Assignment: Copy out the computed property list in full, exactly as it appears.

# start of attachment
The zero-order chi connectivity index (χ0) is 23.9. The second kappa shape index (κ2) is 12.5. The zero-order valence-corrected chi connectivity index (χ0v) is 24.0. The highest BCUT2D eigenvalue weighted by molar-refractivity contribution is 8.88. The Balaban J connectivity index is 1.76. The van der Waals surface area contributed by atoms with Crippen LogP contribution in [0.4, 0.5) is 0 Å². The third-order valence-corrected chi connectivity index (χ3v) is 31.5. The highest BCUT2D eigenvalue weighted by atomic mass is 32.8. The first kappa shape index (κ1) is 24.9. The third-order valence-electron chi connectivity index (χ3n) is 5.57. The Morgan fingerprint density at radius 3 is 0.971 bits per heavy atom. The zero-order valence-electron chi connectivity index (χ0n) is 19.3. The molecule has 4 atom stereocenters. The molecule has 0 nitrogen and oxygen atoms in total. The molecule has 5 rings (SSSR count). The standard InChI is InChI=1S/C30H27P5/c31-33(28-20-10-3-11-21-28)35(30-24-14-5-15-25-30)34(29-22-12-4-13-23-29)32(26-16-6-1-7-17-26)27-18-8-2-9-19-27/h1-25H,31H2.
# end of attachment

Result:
The zero-order chi connectivity index (χ0) is 23.9. The second kappa shape index (κ2) is 12.5. The zero-order valence-corrected chi connectivity index (χ0v) is 24.0. The highest BCUT2D eigenvalue weighted by molar-refractivity contribution is 8.88. The Balaban J connectivity index is 1.76. The van der Waals surface area contributed by atoms with Crippen LogP contribution in [0.4, 0.5) is 0 Å². The third-order valence-corrected chi connectivity index (χ3v) is 31.5. The highest BCUT2D eigenvalue weighted by atomic mass is 32.8. The first kappa shape index (κ1) is 24.9. The third-order valence-electron chi connectivity index (χ3n) is 5.57. The Morgan fingerprint density at radius 3 is 0.971 bits per heavy atom. The zero-order valence-electron chi connectivity index (χ0n) is 19.3. The molecule has 4 atom stereocenters. The molecule has 0 nitrogen and oxygen atoms in total. The molecule has 5 rings (SSSR count). The standard InChI is InChI=1S/C30H27P5/c31-33(28-20-10-3-11-21-28)35(30-24-14-5-15-25-30)34(29-22-12-4-13-23-29)32(26-16-6-1-7-17-26)27-18-8-2-9-19-27/h1-25H,31H2.